With respect to U.S. stockholders who are taxed at the rates applicable to individuals, we may elect to designate a portion of our distributions paid to such U.S. stockholders as “qualified dividend income.” A portion of a distribution that is properly designated as qualified dividend income is taxable to non corporate U.S. stockholders as capital gain, provided that the U.S. stockholder has held the common stock with respect to which the distribution is made for more than 60 days during the 121 day period beginning on the date that is 60 days before the date on which such common stock became ex dividend with respect to the relevant distribution. The maximum amount of our distributions eligible to be designated as qualified dividend income for a taxable year is equal to the sum of:
(i)
the qualified dividend income received by us during such taxable year from non REIT C corporations (including TRSs in which we may own an interest);
 
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(ii)
the excess of any “undistributed” REIT taxable income recognized during the immediately preceding year over the U.S. federal income tax paid by us with respect to such undistributed REIT taxable income; and
(iii)
the excess of any income recognized during the immediately preceding year attributable to the sale of a built-in gain asset that was acquired in a carry-over basis transaction from a non REIT C corporation over the U.S. federal income tax paid by us with respect to such built in gain.
Generally, dividends that we receive will be treated as qualified dividend income for purposes of (i) above if the dividends are received from a domestic C corporation (other than a REIT or a RIC), ReadyCap, RC TRS I, Girod, Zalanta TRS, Lone Star TRS, Knight, and any other TRSs that we may own, or a “qualified foreign corporation” and specified holding period requirements and other requirements are met.
To the extent that we have available net operating losses and capital losses carried forward from prior tax years, such losses may reduce the amount of distributions that must be made in order to comply with the REIT distribution requirements. See “— Taxation of Our Company” and “— Annual Distribution Requirements.” Such losses, however, are not passed through to U.S. stockholders and do not offset income of U.S. stockholders from other sources, nor do they affect the character of any distributions that are actually made by us, which are generally subject to tax in the hands of U.S. stockholders to the extent that we have current or accumulated earnings and profits.
Dispositions of Our Common Stock
In general, a U.S. stockholder will realize gain or loss upon the sale, redemption or other taxable disposition of our common stock in an amount equal to the difference between the sum of the fair market value of any property and the amount of cash received in such disposition and the U.S. stockholder’s adjusted tax basis in the common stock at the time of the disposition. In general, a U.S. stockholder’s adjusted tax basis will equal the U.S. stockholder’s acquisition cost, increased by the excess of net capital gains deemed distributed to the U.S. stockholder (discussed above) less tax deemed paid on it and reduced by returns of capital. In general, capital gains recognized by individuals and other non-corporate U.S. stockholders upon the sale or disposition of shares of our common stock will be subject to a maximum U.S. federal income tax rate of 20%, if such shares were held for more than 12 months, and will be taxed at ordinary income rates (up to 37% for taxable years beginning after December 31, 2017 and before January 1, 2026 if such shares were held for 12 months or less). Gains recognized by U.S. stockholders that are corporations are subject to U.S. federal income tax at a maximum rate of 21%, whether or not classified as long-term capital gains. The IRS has the authority to prescribe, but has not yet prescribed, regulations that would apply a capital gain tax rate of 25% (which is generally higher than the long-term capital gain tax rates for non-corporate holders) to a portion of capital gain realized by a non-corporate holder on the sale of REIT stock or depositary shares that would correspond to the REIT’s “unrecaptured Section 1250 gain.”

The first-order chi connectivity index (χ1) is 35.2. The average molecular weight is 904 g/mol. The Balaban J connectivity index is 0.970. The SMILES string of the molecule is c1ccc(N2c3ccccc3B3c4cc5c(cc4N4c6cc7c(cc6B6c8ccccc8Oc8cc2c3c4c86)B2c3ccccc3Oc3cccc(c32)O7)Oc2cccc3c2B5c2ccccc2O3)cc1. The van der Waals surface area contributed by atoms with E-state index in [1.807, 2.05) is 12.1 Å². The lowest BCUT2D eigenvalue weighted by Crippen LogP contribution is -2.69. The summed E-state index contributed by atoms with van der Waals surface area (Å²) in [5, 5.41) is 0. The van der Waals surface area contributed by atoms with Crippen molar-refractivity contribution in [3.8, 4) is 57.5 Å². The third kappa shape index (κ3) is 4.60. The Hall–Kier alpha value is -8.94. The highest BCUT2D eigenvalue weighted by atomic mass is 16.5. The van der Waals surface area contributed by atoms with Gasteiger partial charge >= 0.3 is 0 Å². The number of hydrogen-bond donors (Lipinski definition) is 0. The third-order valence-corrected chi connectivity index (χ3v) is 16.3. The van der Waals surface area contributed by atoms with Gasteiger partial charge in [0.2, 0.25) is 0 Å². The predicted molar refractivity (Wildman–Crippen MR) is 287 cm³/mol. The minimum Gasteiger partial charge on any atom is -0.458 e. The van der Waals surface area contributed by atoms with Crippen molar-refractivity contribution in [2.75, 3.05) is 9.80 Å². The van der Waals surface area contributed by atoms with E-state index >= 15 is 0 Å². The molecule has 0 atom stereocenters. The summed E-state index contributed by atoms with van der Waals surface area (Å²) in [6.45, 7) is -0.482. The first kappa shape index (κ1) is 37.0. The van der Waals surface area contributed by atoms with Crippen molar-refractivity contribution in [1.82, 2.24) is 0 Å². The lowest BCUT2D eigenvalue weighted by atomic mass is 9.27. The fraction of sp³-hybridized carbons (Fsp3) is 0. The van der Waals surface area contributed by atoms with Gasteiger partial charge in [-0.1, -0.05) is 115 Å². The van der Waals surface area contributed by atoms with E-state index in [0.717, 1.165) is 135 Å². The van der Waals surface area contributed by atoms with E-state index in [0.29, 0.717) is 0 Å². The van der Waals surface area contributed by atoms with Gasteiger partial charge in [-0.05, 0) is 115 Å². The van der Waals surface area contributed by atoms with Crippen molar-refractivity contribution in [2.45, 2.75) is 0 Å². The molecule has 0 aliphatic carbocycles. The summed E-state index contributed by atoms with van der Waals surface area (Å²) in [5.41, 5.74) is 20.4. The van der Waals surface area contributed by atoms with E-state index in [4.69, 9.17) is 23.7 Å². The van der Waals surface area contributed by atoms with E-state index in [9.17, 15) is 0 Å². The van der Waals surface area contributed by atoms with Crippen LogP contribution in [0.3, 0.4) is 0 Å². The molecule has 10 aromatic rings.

Holders are advised to consult with their tax advisors with respect to their capital gain tax liability. Capital losses recognized by a U.S. stockholder upon the disposition of our common stock held for more than one year at the time of disposition will be considered long-term capital losses, and are generally available only to offset capital gain income of the U.S. stockholder but not ordinary income (except in the case of individuals, who may offset up to $3,000 of ordinary income each year). In addition, any loss upon a sale or exchange of shares of our common stock by a U.S. stockholder who has held the shares for six months or less, after applying holding period rules, will be treated as a long-term capital loss to the extent of distributions received from us that were required to be treated by the U.S. stockholder as long-term capital gain.
Passive Activity Losses and Investment Interest Limitations
Distributions made by us and gain arising from the sale or exchange by a U.S. stockholder of our common stock will not be treated as passive activity income. As a result, U.S. stockholders will not be able to apply any “passive losses” against income or gain relating to our common stock. Distributions made by us, to the extent they do not constitute a return of capital, generally will be treated as investment income for purposes of computing the investment interest limitation. A U.S. stockholder that elects to treat capital gain